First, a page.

Great site and good luck with the book.

  • Elaine

    I am a (slightly older) Canadian. I was school-age when Canada moved to metric, so I’m familiar with both, although I tend to use Imperial as a reflex. I’m fairly relaxed about working in either system. Life is so much better when authors include both measurements. PLEASE take the time to make the conversions and include them both on the same page of the instructions/patterns. If you are worried about confusing readers, please use different fonts or coloured text to distinguish between the two measurements. Thank you, I’ll look for your book when it comes out. Good luck with it.

  • Raquel

    Metric system, please!

  • Hi
    I presently reside in the US but grew up in Australia. I am of an age that metric had just been introduced when I started my schooling so I am more comfortable with the logic of metric . However I was surprised that when working with art teachers from The London Institute a few years ago they insisted on imperial measurements, and now I must help my daughter with her math homework here in the US. I cannot do conversions mentally , it takes time. I think that if you intend to market a book to a global audience it is a good thing to acknowledge that there is another system of measurement so thank you for asking the question. Having the conversions on a jacket flap that can be easily consulted is a good suggestion, but having the alternative metric on each pattern would be ideal.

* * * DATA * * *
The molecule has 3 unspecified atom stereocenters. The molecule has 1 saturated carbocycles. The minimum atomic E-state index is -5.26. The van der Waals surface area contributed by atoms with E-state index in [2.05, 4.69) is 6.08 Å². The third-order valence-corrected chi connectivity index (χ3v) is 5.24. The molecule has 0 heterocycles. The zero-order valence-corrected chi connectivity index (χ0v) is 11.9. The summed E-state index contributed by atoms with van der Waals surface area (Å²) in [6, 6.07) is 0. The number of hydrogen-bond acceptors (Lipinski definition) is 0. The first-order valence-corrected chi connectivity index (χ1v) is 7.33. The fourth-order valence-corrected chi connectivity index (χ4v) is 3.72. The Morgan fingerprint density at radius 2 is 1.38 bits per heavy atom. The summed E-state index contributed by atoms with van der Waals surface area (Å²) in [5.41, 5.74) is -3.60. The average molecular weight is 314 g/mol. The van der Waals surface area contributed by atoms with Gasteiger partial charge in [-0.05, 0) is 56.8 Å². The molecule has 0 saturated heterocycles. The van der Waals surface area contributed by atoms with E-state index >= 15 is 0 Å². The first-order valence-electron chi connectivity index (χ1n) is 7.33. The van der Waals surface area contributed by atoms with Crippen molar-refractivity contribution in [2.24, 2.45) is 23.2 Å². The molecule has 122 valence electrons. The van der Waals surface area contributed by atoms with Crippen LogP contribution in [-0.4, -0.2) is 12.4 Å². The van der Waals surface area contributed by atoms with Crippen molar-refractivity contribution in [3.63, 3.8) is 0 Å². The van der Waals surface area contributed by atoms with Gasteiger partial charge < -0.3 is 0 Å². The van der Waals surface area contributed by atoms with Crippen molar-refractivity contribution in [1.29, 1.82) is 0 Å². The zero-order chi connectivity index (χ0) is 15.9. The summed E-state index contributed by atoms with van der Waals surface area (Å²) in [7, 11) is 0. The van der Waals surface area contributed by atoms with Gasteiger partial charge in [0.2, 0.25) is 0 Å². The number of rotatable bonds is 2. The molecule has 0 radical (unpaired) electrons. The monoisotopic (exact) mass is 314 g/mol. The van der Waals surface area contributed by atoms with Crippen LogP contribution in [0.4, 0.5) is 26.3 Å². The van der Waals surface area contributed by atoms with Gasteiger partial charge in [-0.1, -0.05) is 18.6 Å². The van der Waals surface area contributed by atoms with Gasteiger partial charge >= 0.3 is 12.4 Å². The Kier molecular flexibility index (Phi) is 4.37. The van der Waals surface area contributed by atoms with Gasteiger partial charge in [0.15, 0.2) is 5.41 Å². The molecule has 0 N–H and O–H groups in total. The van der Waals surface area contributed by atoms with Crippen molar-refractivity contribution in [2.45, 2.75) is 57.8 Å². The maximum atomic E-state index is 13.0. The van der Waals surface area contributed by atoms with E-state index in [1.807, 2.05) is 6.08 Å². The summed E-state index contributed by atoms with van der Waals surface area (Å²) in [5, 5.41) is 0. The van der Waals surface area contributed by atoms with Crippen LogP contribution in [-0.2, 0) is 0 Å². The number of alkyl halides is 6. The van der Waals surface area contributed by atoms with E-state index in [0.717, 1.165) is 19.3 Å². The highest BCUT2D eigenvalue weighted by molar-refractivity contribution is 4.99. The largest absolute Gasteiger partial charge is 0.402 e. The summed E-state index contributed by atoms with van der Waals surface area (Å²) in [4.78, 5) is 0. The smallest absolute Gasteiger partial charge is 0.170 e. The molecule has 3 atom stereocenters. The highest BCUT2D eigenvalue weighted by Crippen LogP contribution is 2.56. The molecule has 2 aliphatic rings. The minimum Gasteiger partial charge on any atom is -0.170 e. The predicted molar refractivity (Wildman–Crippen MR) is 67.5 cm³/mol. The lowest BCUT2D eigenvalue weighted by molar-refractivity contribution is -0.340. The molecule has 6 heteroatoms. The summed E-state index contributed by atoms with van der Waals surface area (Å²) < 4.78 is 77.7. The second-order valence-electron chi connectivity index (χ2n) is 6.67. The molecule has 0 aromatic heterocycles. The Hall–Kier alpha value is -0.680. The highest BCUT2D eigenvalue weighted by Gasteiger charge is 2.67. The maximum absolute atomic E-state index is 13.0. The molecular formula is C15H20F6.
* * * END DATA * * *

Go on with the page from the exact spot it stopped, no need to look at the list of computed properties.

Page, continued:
I have a theory that the US simply can’t afford to change and that the idea could be as horrifying to it’s citizens as the debate over healthcare reform. Just sayin’